Taken July 1, 2008 with Canon PowerShot A550
Ruby wanted me to post a picture of snowshoes for this post. I would have, too, but I couldn’t find any snowshoes to take a picture of, and the ones stealable online were all too small to suit me. Besides, Ruby’s cherry tomatoes are gorgeous, aren’t they?
Ruby and I got talking about snowshoes in the spring (I know, I know – I’m SO behind in these posts!), when I mentioned that another winter had gone by, and I hadn’t bought snowshoes for the kid and myself.
I used to snowshoe in school, and on Cockburn Island with my Dad, but Ky would never even entertain the thought of going with me, until this year, when she took it up in school herself. And fell in love with it, just like I did. We never managed to get ourselves any equipment before the snow melted, though. Sigh…* Next year, maybe…
Anyhoo… The mere mention of snowshoes got a story going…
We used to snowshoe all the time in Northland, you know. We used those old catgut snowshoes – ever see them?
Me: Yes, I have. I used catgut snowshoes, too. My Dad had them on Cockburn, and I think that’s what we had in school.
Well, they don’t make ’em like that anymore. Now, they’re those lightweight aluminum things. Don’t take nothin’ to get those things going. The ones *I* used were heavier than *I* was!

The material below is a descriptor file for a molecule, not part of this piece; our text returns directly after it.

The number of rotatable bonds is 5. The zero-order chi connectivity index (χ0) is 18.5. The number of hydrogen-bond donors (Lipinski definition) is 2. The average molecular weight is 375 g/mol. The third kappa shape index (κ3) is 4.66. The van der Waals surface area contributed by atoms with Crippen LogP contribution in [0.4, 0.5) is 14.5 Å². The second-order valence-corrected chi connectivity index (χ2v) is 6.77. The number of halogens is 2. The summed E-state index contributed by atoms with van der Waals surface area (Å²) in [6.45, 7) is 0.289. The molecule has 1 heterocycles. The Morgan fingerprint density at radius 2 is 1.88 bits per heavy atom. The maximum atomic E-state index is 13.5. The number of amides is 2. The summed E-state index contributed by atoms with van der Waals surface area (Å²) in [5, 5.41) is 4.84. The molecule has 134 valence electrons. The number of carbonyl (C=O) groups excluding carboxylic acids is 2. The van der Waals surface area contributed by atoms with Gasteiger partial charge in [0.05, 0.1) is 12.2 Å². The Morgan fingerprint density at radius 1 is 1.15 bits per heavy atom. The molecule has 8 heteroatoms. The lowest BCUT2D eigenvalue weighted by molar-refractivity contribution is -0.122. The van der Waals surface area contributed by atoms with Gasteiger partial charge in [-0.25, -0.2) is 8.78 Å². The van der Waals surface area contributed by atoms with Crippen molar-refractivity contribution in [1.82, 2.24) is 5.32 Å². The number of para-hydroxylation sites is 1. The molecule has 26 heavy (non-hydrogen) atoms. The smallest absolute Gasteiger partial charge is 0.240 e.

Me: Yup. And if you don’t bang the snow out them every so often, you’ll get bogged down with the weight…
That’s right! You have be careful how you bang ’em, too, or you’ll end up on your face.
(I laughed hard at this – I remember ending up on my face more than a few times.)
I think we spent the whole winter on snowshoes, now I think of it. We wore them for syruping, too. Imagine hauling pails of sap with snowshoes on…! We did it, though. We worked hard, now I look back on it, but I don’t think it occurred to us that we were working. We were having too much fun!
Me: Did you ever just snowshoe for the sake of snowshoeing?
Of course! We snowshoed all winter. Everybody did – even the teacher. He boarded at our house, you know. Slept with my brother.
Me: Your school teacher boarded with you?! God, you must have hated that!
You’re telling me I hated it! I didn’t like that guy much. He thought he was funny, always joking around… Any time a man walked into our kitchen, he’d yell at me: “Ruby! There’s somethin’ in the kitchen with pants on!” He used to make me so mad!
(Let’s all take a break here, while I try to stop laughing…)
I teased him back, though, I guess. I got in big trouble with him over that once.
Me: What’d you do?
Well, he got sweet on this girl in our class one year. He wasn’t much older than us, after all, and he took a shine to this pretty thing that had her nose in the air all the time…